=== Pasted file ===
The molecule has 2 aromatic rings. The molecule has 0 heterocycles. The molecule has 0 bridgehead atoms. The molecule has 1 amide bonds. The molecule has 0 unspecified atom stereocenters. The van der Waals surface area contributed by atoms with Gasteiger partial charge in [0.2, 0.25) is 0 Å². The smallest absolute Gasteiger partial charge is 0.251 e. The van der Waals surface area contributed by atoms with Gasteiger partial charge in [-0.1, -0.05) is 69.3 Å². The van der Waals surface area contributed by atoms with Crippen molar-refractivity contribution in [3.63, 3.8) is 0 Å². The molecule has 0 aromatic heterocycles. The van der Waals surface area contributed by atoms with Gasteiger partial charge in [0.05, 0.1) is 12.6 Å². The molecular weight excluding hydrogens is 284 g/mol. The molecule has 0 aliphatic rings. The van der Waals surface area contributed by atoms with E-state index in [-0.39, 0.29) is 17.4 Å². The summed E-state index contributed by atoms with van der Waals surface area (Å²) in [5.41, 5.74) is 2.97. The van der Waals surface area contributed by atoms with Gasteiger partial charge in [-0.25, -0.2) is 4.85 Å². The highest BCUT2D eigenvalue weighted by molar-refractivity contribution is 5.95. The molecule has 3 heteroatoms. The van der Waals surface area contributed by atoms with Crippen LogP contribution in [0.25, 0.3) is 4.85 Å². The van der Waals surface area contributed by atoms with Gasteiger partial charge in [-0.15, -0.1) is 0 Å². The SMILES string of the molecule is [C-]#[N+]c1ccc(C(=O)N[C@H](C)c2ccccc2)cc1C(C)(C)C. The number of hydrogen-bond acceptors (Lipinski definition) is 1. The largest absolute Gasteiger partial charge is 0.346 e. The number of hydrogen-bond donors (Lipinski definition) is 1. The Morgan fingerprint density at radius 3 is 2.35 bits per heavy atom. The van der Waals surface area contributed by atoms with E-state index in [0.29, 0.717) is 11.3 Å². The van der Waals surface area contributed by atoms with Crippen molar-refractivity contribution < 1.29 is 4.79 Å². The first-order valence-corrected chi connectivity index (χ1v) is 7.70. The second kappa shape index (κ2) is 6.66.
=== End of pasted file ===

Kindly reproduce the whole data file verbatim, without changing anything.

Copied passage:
The molecule has 2 aromatic rings. The molecule has 0 heterocycles. The molecule has 0 bridgehead atoms. The molecule has 1 amide bonds. The molecule has 0 unspecified atom stereocenters. The van der Waals surface area contributed by atoms with Gasteiger partial charge in [0.2, 0.25) is 0 Å². The smallest absolute Gasteiger partial charge is 0.251 e. The van der Waals surface area contributed by atoms with Gasteiger partial charge in [-0.1, -0.05) is 69.3 Å². The van der Waals surface area contributed by atoms with Crippen molar-refractivity contribution in [3.63, 3.8) is 0 Å². The molecule has 0 aromatic heterocycles. The van der Waals surface area contributed by atoms with Gasteiger partial charge in [0.05, 0.1) is 12.6 Å². The molecular weight excluding hydrogens is 284 g/mol. The molecule has 0 aliphatic rings. The van der Waals surface area contributed by atoms with E-state index in [-0.39, 0.29) is 17.4 Å². The summed E-state index contributed by atoms with van der Waals surface area (Å²) in [5.41, 5.74) is 2.97. The van der Waals surface area contributed by atoms with Gasteiger partial charge in [-0.25, -0.2) is 4.85 Å². The highest BCUT2D eigenvalue weighted by molar-refractivity contribution is 5.95. The molecule has 3 heteroatoms. The van der Waals surface area contributed by atoms with Crippen LogP contribution in [0.25, 0.3) is 4.85 Å². The van der Waals surface area contributed by atoms with Gasteiger partial charge in [-0.15, -0.1) is 0 Å². The SMILES string of the molecule is [C-]#[N+]c1ccc(C(=O)N[C@H](C)c2ccccc2)cc1C(C)(C)C. The number of hydrogen-bond acceptors (Lipinski definition) is 1. The largest absolute Gasteiger partial charge is 0.346 e. The number of hydrogen-bond donors (Lipinski definition) is 1. The Morgan fingerprint density at radius 3 is 2.35 bits per heavy atom. The van der Waals surface area contributed by atoms with E-state index in [0.29, 0.717) is 11.3 Å². The van der Waals surface area contributed by atoms with Crippen molar-refractivity contribution < 1.29 is 4.79 Å². The first-order valence-corrected chi connectivity index (χ1v) is 7.70. The second kappa shape index (κ2) is 6.66.